Thursday, August 25, 2016

Propagation Porn


Yes, every now and then I like to throw a little sex into our native plant blog. Plant sex that is. And not just any plant sex - WILD plant sex!! Yes -- that's what gets my plant juices flowing! Yours too? How did I guess! Read on....

(And don't miss the bottom (snicker) of this post for a Santa Cruz event Sept 12 2016.)

It's not just the coy flowers, here seen peeking through the poison oak, that pique our prurient interest.

Dudleya lanceolata blossoms peeking through poison oak.
There are many species in the Dudleya genus. All are known as liveforevers.

It's what follows...

Boudoir picture of Dudleya Lanceolata seed heads.
(lying languorously in my plastic collection bag)
Seeds themselves are tiny. I crumbled up the seedheads and removed the big bits of chaff. 


And what followed that -- GERMINATION! Especially outrageous germination rates like this!


I did nothing special - just sowed into a mix with some sand, sowed crumbled up seed heads, sprinkled a little sand on top to settle them in (not like a whole layer even) and - voila! Within a couple or three weeks there they were!

And what fabulous grow-out rates - look at these wonderful plants...


Dudleya lanceolata mostly in 2" pots! Note the long lanceolate leaves.
I hadn't noticed how tight-packed they had become - so I spread them out to give their leaves room to grow to the natural shape. (BTW the huge leaf overarching isn't a monster dudleya - it's some kind of huge aloe I planted long ago.)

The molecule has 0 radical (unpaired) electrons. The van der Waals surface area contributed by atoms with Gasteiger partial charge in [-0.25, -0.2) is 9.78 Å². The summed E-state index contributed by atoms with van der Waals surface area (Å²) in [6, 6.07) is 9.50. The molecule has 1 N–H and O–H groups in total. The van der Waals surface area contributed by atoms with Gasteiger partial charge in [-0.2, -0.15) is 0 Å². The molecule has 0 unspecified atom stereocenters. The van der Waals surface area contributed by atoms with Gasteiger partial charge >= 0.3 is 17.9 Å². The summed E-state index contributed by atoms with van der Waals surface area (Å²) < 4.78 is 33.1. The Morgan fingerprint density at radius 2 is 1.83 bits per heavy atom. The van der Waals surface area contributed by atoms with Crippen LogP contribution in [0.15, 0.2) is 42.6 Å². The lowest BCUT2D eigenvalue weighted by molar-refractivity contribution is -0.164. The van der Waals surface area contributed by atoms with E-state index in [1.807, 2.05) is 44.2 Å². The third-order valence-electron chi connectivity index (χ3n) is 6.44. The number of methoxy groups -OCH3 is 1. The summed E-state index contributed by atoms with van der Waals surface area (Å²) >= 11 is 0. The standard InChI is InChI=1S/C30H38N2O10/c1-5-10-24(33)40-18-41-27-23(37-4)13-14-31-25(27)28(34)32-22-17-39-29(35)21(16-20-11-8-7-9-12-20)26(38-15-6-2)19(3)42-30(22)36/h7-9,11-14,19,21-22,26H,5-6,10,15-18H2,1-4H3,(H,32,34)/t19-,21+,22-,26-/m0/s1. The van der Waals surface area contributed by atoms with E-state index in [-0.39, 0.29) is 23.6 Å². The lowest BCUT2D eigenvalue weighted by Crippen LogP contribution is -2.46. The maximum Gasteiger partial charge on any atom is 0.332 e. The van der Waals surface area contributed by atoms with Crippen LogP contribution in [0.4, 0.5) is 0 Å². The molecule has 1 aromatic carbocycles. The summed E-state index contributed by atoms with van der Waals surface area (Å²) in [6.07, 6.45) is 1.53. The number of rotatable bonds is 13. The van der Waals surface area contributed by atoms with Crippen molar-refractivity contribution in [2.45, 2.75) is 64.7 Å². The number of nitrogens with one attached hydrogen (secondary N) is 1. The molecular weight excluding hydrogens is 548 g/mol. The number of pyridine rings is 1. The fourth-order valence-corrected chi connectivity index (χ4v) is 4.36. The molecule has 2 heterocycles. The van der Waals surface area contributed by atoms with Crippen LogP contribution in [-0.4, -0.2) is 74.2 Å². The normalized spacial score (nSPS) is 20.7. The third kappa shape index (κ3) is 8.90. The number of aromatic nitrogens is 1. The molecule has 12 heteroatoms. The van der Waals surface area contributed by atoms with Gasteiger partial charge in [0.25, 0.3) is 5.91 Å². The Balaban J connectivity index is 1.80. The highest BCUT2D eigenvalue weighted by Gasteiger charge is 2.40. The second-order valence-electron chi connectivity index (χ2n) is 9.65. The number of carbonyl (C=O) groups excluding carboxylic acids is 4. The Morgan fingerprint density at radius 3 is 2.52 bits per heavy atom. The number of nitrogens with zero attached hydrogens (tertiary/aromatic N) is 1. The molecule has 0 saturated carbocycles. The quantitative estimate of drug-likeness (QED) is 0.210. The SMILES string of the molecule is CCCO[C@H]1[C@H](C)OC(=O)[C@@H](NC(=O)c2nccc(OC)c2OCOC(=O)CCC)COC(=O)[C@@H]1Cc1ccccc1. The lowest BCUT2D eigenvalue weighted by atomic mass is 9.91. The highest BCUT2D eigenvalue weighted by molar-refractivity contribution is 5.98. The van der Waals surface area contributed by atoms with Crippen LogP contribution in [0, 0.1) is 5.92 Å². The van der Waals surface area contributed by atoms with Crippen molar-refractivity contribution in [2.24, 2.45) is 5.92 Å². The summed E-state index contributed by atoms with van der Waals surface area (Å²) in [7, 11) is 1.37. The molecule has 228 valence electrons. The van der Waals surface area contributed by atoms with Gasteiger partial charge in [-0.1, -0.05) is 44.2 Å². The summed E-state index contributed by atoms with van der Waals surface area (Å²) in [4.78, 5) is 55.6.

Now - look at these Dudleya, from the same seed source. Quite a bit different!

Some of these miscellaneous ones are growing in odd shapes - maybe because of overcrowding.
This photo shows them after I spaced them out yesterday.

But wait - there's more (and another tray that's half full besides!) These will be potted up in the next couple of days.

I have planted some out in the garden already. The ones I planted in shade to semi-shaded areas are doing the best so far. (When it comes time to flower, I bet the ones in the shade don't do as well as the semi-shade ones - it'll be interesting to see).

Soon after planting. They are bigger now.


This one is one of the broader leaf sorts. It's in a wheelbarrow with a sedge and a paintbrush (Castilleja affinis) which has since bloomed.

Here's a photo of that assemblage I took today, showing the Castilleja in bloom!

They love container life! Look how different the left and right one look. Also how they are growing those deformed looking leaves. Both are a bit broader than the very lanceolate ones that are more common.


Here are the mature (parent) plants,  Dudleya lanceolata in the wild, just down the road from me


The local Dudleya lanceolata plants I gathered from were on a steep road-cut which gets quite a bit of shade.

Here you can see two leaf forms - upper plant broader than the D. lanceolata I mostly saw. It's a mystery!


Regarding the variation in leaf shape... Most are indisputably Dudleya lanceolata, but others have a broader blade. They could possibly be hybrids of D. palmeri or D cymosa, based on observing the broader-leaved species in this query to Calflora that shows all native Dudleya spp. growing in Santa Cruz County. Or, since Dudleya are famously happy to mate with other species in their genus -- they could be hybrids of some exotic Dudleya planted in a nearby garden, I don't know if I can ever be sure. Or they may be examples of other species, and not hybrids. I'll have to wait for some flowers to provide more information that may be diagnostic.